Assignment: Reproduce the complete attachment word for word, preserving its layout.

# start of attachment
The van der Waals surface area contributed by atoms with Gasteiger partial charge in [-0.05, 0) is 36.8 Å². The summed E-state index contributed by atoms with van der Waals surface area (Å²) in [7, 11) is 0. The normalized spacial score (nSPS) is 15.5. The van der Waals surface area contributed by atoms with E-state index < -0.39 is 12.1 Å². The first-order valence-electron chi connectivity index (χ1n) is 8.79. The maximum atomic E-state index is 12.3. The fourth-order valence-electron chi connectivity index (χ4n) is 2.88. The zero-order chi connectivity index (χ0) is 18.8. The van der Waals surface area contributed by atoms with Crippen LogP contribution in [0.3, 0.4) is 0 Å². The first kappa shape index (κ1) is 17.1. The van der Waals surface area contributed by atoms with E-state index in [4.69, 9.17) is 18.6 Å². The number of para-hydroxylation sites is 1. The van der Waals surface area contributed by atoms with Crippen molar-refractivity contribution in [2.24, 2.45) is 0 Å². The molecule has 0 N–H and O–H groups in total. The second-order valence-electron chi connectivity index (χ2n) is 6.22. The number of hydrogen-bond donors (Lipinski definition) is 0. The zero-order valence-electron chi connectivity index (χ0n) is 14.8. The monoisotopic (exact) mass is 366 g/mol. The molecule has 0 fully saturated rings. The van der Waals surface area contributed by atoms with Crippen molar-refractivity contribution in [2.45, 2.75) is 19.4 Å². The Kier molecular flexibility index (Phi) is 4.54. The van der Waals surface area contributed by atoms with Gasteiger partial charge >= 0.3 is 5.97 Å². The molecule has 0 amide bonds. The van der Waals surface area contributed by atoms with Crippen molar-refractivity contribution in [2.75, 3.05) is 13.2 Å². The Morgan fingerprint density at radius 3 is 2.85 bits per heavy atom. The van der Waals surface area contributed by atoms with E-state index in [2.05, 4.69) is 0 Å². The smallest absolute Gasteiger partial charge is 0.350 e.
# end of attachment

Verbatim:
The van der Waals surface area contributed by atoms with Gasteiger partial charge in [-0.05, 0) is 36.8 Å². The summed E-state index contributed by atoms with van der Waals surface area (Å²) in [7, 11) is 0. The normalized spacial score (nSPS) is 15.5. The van der Waals surface area contributed by atoms with E-state index < -0.39 is 12.1 Å². The first-order valence-electron chi connectivity index (χ1n) is 8.79. The maximum atomic E-state index is 12.3. The fourth-order valence-electron chi connectivity index (χ4n) is 2.88. The zero-order chi connectivity index (χ0) is 18.8. The van der Waals surface area contributed by atoms with Crippen LogP contribution in [0.3, 0.4) is 0 Å². The first kappa shape index (κ1) is 17.1. The van der Waals surface area contributed by atoms with E-state index in [4.69, 9.17) is 18.6 Å². The number of para-hydroxylation sites is 1. The van der Waals surface area contributed by atoms with Crippen molar-refractivity contribution in [2.24, 2.45) is 0 Å². The molecule has 0 N–H and O–H groups in total. The second-order valence-electron chi connectivity index (χ2n) is 6.22. The number of hydrogen-bond donors (Lipinski definition) is 0. The zero-order valence-electron chi connectivity index (χ0n) is 14.8. The monoisotopic (exact) mass is 366 g/mol. The molecule has 0 fully saturated rings. The van der Waals surface area contributed by atoms with Crippen molar-refractivity contribution in [2.45, 2.75) is 19.4 Å². The Kier molecular flexibility index (Phi) is 4.54. The van der Waals surface area contributed by atoms with Gasteiger partial charge >= 0.3 is 5.97 Å². The molecule has 0 amide bonds. The van der Waals surface area contributed by atoms with Crippen molar-refractivity contribution in [2.75, 3.05) is 13.2 Å². The Morgan fingerprint density at radius 3 is 2.85 bits per heavy atom. The van der Waals surface area contributed by atoms with E-state index in [2.05, 4.69) is 0 Å². The smallest absolute Gasteiger partial charge is 0.350 e.